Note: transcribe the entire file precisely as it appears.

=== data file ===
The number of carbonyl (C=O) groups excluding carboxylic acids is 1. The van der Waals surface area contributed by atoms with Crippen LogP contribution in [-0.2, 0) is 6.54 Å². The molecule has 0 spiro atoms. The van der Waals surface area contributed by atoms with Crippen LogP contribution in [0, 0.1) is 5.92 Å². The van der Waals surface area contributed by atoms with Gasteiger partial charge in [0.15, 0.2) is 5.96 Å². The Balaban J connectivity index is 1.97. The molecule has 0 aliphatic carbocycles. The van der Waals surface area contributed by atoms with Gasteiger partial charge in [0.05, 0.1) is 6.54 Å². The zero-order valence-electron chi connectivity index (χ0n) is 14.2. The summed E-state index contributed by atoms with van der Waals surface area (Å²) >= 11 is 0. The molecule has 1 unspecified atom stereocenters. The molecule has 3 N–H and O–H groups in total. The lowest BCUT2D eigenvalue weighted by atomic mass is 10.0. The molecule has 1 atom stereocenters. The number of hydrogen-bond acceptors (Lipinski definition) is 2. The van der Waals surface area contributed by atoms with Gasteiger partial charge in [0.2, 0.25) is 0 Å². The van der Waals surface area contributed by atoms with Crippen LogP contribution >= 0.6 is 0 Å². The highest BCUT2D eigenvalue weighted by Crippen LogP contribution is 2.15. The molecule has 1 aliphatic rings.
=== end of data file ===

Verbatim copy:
The number of carbonyl (C=O) groups excluding carboxylic acids is 1. The van der Waals surface area contributed by atoms with Crippen LogP contribution in [-0.2, 0) is 6.54 Å². The molecule has 0 spiro atoms. The van der Waals surface area contributed by atoms with Crippen LogP contribution in [0, 0.1) is 5.92 Å². The van der Waals surface area contributed by atoms with Gasteiger partial charge in [0.15, 0.2) is 5.96 Å². The Balaban J connectivity index is 1.97. The molecule has 0 aliphatic carbocycles. The van der Waals surface area contributed by atoms with Gasteiger partial charge in [0.05, 0.1) is 6.54 Å². The zero-order valence-electron chi connectivity index (χ0n) is 14.2. The summed E-state index contributed by atoms with van der Waals surface area (Å²) >= 11 is 0. The molecule has 1 unspecified atom stereocenters. The molecule has 3 N–H and O–H groups in total. The lowest BCUT2D eigenvalue weighted by atomic mass is 10.0. The molecule has 1 atom stereocenters. The number of hydrogen-bond acceptors (Lipinski definition) is 2. The van der Waals surface area contributed by atoms with Gasteiger partial charge in [0.2, 0.25) is 0 Å². The van der Waals surface area contributed by atoms with Crippen LogP contribution >= 0.6 is 0 Å². The highest BCUT2D eigenvalue weighted by Crippen LogP contribution is 2.15. The molecule has 1 aliphatic rings.